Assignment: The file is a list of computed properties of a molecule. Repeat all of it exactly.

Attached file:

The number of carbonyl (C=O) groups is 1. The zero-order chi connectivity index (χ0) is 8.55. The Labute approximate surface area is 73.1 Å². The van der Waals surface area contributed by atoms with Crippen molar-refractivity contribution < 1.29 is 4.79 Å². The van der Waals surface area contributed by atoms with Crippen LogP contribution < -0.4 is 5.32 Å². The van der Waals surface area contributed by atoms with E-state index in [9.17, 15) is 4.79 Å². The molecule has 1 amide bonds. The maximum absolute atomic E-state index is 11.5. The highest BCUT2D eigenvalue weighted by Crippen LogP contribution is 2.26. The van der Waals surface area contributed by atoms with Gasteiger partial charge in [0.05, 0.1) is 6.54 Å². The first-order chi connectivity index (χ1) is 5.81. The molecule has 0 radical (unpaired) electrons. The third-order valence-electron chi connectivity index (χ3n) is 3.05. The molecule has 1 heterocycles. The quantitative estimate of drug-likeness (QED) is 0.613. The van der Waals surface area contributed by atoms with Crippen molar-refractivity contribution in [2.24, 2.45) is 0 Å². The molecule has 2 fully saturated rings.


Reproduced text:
The number of carbonyl (C=O) groups is 1. The zero-order chi connectivity index (χ0) is 8.55. The Labute approximate surface area is 73.1 Å². The van der Waals surface area contributed by atoms with Crippen molar-refractivity contribution < 1.29 is 4.79 Å². The van der Waals surface area contributed by atoms with Crippen LogP contribution < -0.4 is 5.32 Å². The van der Waals surface area contributed by atoms with E-state index in [9.17, 15) is 4.79 Å². The molecule has 1 amide bonds. The maximum absolute atomic E-state index is 11.5. The highest BCUT2D eigenvalue weighted by Crippen LogP contribution is 2.26. The van der Waals surface area contributed by atoms with Gasteiger partial charge in [0.05, 0.1) is 6.54 Å². The first-order chi connectivity index (χ1) is 5.81. The molecule has 0 radical (unpaired) electrons. The third-order valence-electron chi connectivity index (χ3n) is 3.05. The molecule has 1 heterocycles. The quantitative estimate of drug-likeness (QED) is 0.613. The van der Waals surface area contributed by atoms with Crippen molar-refractivity contribution in [2.24, 2.45) is 0 Å². The molecule has 2 fully saturated rings.